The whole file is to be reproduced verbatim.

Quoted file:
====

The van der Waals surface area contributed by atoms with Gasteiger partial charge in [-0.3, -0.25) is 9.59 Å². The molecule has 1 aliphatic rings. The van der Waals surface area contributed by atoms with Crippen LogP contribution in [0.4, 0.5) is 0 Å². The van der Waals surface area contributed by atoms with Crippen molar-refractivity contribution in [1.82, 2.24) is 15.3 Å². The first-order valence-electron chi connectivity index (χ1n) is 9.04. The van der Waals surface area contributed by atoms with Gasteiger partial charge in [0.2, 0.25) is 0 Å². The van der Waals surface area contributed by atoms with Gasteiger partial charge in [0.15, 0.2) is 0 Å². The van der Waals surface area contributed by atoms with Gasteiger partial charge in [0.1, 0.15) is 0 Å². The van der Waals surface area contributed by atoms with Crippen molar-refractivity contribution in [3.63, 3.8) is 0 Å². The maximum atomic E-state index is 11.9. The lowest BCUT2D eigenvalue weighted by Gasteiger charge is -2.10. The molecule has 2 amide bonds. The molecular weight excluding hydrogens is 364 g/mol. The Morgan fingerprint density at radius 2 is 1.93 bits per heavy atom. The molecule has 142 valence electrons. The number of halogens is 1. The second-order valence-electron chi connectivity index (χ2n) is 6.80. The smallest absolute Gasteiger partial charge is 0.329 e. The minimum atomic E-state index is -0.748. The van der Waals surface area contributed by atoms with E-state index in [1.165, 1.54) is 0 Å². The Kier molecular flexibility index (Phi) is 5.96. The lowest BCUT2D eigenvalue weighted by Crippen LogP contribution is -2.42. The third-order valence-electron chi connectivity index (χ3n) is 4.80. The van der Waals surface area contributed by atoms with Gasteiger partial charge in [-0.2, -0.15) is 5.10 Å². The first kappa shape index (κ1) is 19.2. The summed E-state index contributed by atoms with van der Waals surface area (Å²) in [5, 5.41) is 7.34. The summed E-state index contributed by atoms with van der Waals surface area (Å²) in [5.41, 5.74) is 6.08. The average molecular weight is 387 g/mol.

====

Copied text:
The van der Waals surface area contributed by atoms with Gasteiger partial charge in [-0.3, -0.25) is 9.59 Å². The molecule has 1 aliphatic rings. The van der Waals surface area contributed by atoms with Crippen LogP contribution in [0.4, 0.5) is 0 Å². The van der Waals surface area contributed by atoms with Crippen molar-refractivity contribution in [1.82, 2.24) is 15.3 Å². The first-order valence-electron chi connectivity index (χ1n) is 9.04. The van der Waals surface area contributed by atoms with Gasteiger partial charge in [0.2, 0.25) is 0 Å². The van der Waals surface area contributed by atoms with Gasteiger partial charge in [0.15, 0.2) is 0 Å². The van der Waals surface area contributed by atoms with Gasteiger partial charge in [0.1, 0.15) is 0 Å². The van der Waals surface area contributed by atoms with Crippen molar-refractivity contribution in [3.63, 3.8) is 0 Å². The maximum atomic E-state index is 11.9. The lowest BCUT2D eigenvalue weighted by Gasteiger charge is -2.10. The molecule has 2 amide bonds. The molecular weight excluding hydrogens is 364 g/mol. The Morgan fingerprint density at radius 2 is 1.93 bits per heavy atom. The molecule has 142 valence electrons. The number of halogens is 1. The second-order valence-electron chi connectivity index (χ2n) is 6.80. The smallest absolute Gasteiger partial charge is 0.329 e. The minimum atomic E-state index is -0.748. The van der Waals surface area contributed by atoms with E-state index in [1.165, 1.54) is 0 Å². The Kier molecular flexibility index (Phi) is 5.96. The lowest BCUT2D eigenvalue weighted by Crippen LogP contribution is -2.42. The third-order valence-electron chi connectivity index (χ3n) is 4.80. The van der Waals surface area contributed by atoms with Gasteiger partial charge in [-0.2, -0.15) is 5.10 Å². The first kappa shape index (κ1) is 19.2. The summed E-state index contributed by atoms with van der Waals surface area (Å²) in [5, 5.41) is 7.34. The summed E-state index contributed by atoms with van der Waals surface area (Å²) in [5.41, 5.74) is 6.08. The average molecular weight is 387 g/mol.